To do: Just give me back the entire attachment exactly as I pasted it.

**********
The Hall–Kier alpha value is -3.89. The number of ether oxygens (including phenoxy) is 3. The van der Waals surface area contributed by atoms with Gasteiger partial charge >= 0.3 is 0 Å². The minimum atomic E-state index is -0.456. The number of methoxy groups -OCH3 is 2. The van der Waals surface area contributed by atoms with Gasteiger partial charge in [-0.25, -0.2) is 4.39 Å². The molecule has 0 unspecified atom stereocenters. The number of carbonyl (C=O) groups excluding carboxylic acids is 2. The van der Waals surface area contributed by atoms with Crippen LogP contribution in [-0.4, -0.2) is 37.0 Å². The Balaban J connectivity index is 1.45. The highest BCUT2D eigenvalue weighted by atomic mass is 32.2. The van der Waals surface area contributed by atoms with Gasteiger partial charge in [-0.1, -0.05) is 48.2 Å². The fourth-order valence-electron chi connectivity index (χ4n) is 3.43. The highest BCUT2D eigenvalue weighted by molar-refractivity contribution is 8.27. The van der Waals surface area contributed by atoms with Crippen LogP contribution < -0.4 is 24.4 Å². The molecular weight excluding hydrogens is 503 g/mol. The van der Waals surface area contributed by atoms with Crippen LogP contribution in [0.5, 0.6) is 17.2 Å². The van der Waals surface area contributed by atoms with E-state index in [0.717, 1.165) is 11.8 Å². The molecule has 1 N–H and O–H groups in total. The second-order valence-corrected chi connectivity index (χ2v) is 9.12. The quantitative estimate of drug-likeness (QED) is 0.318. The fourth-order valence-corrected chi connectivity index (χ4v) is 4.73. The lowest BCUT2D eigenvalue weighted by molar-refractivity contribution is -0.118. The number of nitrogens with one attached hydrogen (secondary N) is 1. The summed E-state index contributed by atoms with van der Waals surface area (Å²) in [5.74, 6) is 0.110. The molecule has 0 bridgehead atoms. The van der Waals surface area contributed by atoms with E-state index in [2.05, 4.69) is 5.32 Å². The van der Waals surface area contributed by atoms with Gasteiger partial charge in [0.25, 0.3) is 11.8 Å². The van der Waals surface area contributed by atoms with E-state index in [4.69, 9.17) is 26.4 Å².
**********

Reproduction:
The Hall–Kier alpha value is -3.89. The number of ether oxygens (including phenoxy) is 3. The van der Waals surface area contributed by atoms with Gasteiger partial charge >= 0.3 is 0 Å². The minimum atomic E-state index is -0.456. The number of methoxy groups -OCH3 is 2. The van der Waals surface area contributed by atoms with Gasteiger partial charge in [-0.25, -0.2) is 4.39 Å². The molecule has 0 unspecified atom stereocenters. The number of carbonyl (C=O) groups excluding carboxylic acids is 2. The van der Waals surface area contributed by atoms with Crippen LogP contribution in [-0.4, -0.2) is 37.0 Å². The Balaban J connectivity index is 1.45. The highest BCUT2D eigenvalue weighted by atomic mass is 32.2. The van der Waals surface area contributed by atoms with Gasteiger partial charge in [-0.1, -0.05) is 48.2 Å². The fourth-order valence-electron chi connectivity index (χ4n) is 3.43. The highest BCUT2D eigenvalue weighted by molar-refractivity contribution is 8.27. The van der Waals surface area contributed by atoms with Crippen LogP contribution < -0.4 is 24.4 Å². The molecular weight excluding hydrogens is 503 g/mol. The van der Waals surface area contributed by atoms with Crippen LogP contribution in [0.5, 0.6) is 17.2 Å². The van der Waals surface area contributed by atoms with E-state index in [0.717, 1.165) is 11.8 Å². The molecule has 1 N–H and O–H groups in total. The second-order valence-corrected chi connectivity index (χ2v) is 9.12. The quantitative estimate of drug-likeness (QED) is 0.318. The fourth-order valence-corrected chi connectivity index (χ4v) is 4.73. The lowest BCUT2D eigenvalue weighted by molar-refractivity contribution is -0.118. The number of nitrogens with one attached hydrogen (secondary N) is 1. The summed E-state index contributed by atoms with van der Waals surface area (Å²) in [5.74, 6) is 0.110. The molecule has 0 bridgehead atoms. The van der Waals surface area contributed by atoms with E-state index in [2.05, 4.69) is 5.32 Å². The van der Waals surface area contributed by atoms with Gasteiger partial charge in [0.25, 0.3) is 11.8 Å². The van der Waals surface area contributed by atoms with E-state index in [4.69, 9.17) is 26.4 Å².